Originally posted on the Healthy UBC (University of British Columbia) Newsletter, May 5, 2015
Thriving Faculty is a regular column highlighting UBC Faculty who exemplify integration of health and wellbeing into their classrooms, research, departments and communities. Thriving Faculty support others in their health and wellbeing, in addition to making a commitment to their own self-care.
What are central challenges you face in your role as Faculty?
My central challenge is managing my limited time and energy, and knowing my capacity. In my job I’m incredibly fortunate to have so many opportunities to engage in work that aligns with my values and deepest aspirations as a person, and can have a meaningful impact. The flip side of that is I have a desire to say “yes” to every opportunity – which I know is not healthy, sustainable, or ultimately helpful for others.
Based on your experiences, please describe the relationship between student mental health & wellbeing and learning?
My mindfulness teacher, Thich Nhat Hanh, says “Happy teachers will change the world.” The same is true for students. When my medical students and trainees are well-rested, emotionally balanced, and mindful, they are able to learn more and provide better care for our patients.
Do you implement any strategies to support student mental health and wellbeing in the classroom/lab?
For me personally, my mindfulness training and practice has helped me to get through some difficult and intense periods in my own medical training and in my life. Based on this experience, I encourage and support my trainees and mentees in developing their own mindfulness practice, and provide resources and opportunities to do so whenever I can.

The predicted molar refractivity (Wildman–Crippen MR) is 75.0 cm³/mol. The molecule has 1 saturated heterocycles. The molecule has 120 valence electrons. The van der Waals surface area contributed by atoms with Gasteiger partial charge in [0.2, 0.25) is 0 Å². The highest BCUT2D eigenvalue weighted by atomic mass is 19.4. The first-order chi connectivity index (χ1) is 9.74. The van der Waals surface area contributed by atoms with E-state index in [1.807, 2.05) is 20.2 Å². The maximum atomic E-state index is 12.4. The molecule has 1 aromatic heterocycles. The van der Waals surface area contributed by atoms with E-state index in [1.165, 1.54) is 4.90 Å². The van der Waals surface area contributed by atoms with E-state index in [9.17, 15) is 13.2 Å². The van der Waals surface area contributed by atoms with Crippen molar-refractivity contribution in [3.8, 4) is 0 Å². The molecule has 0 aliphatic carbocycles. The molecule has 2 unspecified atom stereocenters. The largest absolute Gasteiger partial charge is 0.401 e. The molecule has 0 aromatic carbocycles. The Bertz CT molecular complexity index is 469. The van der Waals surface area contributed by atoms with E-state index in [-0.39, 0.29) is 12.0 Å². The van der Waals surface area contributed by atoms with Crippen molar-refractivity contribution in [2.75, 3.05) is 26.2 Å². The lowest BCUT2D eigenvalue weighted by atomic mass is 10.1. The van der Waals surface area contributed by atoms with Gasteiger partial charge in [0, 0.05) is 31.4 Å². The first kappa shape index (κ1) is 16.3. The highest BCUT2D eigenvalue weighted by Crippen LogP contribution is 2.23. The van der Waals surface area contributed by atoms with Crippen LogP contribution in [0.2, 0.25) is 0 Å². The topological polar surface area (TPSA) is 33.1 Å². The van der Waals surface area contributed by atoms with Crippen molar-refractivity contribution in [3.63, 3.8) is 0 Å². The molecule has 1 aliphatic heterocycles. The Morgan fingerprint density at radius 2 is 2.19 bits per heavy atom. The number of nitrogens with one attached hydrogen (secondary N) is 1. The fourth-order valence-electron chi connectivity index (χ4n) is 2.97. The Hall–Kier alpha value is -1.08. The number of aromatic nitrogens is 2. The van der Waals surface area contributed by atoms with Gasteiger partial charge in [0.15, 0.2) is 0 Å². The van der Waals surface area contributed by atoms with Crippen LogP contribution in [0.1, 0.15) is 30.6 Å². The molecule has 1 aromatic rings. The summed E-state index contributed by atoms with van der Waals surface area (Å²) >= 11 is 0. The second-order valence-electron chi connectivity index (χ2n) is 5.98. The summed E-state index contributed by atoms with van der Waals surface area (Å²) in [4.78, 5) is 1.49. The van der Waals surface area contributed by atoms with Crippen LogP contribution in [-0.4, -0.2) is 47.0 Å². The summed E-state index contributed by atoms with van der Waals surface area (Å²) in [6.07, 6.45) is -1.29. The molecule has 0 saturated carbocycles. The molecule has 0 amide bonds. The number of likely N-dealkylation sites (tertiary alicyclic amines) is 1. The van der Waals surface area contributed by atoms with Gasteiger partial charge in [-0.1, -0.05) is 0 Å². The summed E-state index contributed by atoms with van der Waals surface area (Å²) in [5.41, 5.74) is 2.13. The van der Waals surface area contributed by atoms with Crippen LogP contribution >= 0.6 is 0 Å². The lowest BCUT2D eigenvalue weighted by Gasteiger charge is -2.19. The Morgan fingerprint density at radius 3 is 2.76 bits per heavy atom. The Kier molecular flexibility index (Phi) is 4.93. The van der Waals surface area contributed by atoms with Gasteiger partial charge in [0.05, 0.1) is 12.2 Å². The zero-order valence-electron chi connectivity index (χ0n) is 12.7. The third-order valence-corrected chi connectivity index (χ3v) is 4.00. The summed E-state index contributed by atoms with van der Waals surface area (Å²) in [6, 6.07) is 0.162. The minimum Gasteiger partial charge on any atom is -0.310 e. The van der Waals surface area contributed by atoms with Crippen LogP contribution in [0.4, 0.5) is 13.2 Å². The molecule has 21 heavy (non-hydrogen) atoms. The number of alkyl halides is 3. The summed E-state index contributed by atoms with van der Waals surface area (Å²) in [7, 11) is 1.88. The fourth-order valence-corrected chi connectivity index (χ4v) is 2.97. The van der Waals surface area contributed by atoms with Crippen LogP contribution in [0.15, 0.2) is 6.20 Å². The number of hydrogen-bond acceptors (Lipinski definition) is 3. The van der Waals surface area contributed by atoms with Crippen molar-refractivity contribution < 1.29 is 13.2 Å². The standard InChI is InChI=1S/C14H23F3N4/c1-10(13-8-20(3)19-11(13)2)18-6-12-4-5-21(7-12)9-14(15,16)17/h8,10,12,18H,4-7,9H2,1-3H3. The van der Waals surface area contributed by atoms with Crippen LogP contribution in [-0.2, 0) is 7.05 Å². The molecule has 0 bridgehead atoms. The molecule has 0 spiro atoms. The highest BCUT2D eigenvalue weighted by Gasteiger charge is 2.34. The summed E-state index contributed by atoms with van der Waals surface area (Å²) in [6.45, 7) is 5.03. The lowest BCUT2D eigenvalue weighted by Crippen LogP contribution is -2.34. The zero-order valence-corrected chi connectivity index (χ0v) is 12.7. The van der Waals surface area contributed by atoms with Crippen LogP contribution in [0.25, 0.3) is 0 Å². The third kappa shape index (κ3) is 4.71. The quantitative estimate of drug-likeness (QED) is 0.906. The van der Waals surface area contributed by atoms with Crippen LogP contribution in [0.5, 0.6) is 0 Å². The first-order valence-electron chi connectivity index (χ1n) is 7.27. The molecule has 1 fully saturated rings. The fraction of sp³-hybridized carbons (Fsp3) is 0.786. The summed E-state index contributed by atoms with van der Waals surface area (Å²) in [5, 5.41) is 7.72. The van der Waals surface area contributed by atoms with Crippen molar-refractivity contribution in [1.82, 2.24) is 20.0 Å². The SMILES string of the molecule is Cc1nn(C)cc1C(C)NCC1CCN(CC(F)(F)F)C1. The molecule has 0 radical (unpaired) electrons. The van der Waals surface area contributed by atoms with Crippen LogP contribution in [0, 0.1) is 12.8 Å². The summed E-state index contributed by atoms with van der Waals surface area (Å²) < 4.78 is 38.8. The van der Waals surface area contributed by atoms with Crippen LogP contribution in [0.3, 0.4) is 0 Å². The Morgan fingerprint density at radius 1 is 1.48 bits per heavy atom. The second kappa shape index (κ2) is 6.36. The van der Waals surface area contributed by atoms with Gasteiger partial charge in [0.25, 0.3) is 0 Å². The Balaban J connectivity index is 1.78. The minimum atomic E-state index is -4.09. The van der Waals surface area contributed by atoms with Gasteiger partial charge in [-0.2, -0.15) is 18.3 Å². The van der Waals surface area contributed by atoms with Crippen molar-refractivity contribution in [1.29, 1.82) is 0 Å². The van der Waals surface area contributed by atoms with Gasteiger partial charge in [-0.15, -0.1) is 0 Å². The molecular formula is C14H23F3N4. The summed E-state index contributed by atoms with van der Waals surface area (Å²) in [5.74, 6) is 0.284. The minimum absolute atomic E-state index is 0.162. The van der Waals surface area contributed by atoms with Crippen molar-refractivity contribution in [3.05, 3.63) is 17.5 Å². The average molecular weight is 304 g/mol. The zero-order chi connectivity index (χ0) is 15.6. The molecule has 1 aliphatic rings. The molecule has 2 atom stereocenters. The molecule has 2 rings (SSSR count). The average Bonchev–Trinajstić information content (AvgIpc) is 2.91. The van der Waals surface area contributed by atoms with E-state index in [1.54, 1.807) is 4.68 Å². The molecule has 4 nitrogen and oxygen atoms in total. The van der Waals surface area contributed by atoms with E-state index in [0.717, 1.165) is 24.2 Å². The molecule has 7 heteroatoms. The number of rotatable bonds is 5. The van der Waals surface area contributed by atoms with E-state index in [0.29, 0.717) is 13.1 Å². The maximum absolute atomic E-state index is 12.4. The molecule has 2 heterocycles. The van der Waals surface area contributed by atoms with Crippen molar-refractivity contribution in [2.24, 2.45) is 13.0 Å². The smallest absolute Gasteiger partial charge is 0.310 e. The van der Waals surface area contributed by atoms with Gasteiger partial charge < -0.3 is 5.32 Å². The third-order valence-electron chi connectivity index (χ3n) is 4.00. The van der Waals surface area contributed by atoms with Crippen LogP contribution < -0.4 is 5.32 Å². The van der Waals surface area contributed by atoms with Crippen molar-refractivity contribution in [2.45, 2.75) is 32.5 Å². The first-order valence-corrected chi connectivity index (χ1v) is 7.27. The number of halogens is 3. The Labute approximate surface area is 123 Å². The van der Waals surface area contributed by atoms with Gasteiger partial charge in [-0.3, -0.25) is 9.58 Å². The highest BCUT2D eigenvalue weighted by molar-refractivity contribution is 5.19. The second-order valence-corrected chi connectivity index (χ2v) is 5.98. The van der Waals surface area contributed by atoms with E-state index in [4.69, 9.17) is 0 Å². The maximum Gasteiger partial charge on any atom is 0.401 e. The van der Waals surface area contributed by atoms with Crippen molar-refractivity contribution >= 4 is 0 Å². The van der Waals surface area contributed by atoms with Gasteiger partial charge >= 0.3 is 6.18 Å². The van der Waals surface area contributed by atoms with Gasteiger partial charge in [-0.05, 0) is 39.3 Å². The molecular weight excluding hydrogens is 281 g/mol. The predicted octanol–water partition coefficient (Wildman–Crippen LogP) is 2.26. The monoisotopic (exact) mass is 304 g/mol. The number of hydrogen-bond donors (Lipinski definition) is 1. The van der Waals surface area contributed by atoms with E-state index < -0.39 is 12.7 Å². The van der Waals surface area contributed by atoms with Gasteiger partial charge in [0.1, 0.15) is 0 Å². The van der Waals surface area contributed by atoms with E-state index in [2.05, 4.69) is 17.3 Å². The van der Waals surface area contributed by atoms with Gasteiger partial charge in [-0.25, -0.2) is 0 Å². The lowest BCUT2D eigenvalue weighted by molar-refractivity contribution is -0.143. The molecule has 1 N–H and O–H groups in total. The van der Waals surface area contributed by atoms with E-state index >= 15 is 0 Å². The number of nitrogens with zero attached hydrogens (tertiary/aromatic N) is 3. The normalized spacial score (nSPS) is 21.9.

Please describe the role of your own mental health and wellbeing in your teaching, research and service to the community?
My own mental well-being is the foundation for my service and teaching. I could adapt Thich Nhat Hanh’s saying and suggest that “Happy doctors will change the world”! The more mentally and emotionally healthy I am, the more present I am able to be with my patients and trainees, with a more open mind and open heart. That’s where the magic and transformation can happen. All that being said, I don’t want to imply that I’ve got it “all figured out,” and it’s certainly an everyday challenge for me!
What strategies do you use in your own life, that help you thrive as Faculty?
I practice formal mindfulness meditation on my own, and with a community of practice in Vancouver. I also try to bring that same mindful, open-hearted and nonjudgmental awareness to my daily life. For example, when I am walking from one part of the hospital to another, if I can remember to, I practice mindful walking, being fully present in the moment with each step and each breath, and allowing my worries and anxieties to simply come and go with my breath.
Are they any specific initiatives and/or research you are involved in that promote health, mental health and wellbeing?
As a pediatrician and specialist in adolescent medicine, all of my work is about helping young people develop their resilience to thrive in the face of adversity, and develop into their full potential.
In your role as faculty, please describe your experience balancing work-life commitments? Is there a metaphor that depicts this relationship?
Balancing work-life commitment is like breathing in and breathing out. Breathing in is taking on responsibilities and commitments. Breathing out is letting go, taking care of myself, and allow myself to simply “be” without needing to “do” or “strive.” A healthy life for me is having a rhythm and balance of breathing in and breathing out, inhaling and exhaling, moment to moment, and riding the waves of this adventure we call life!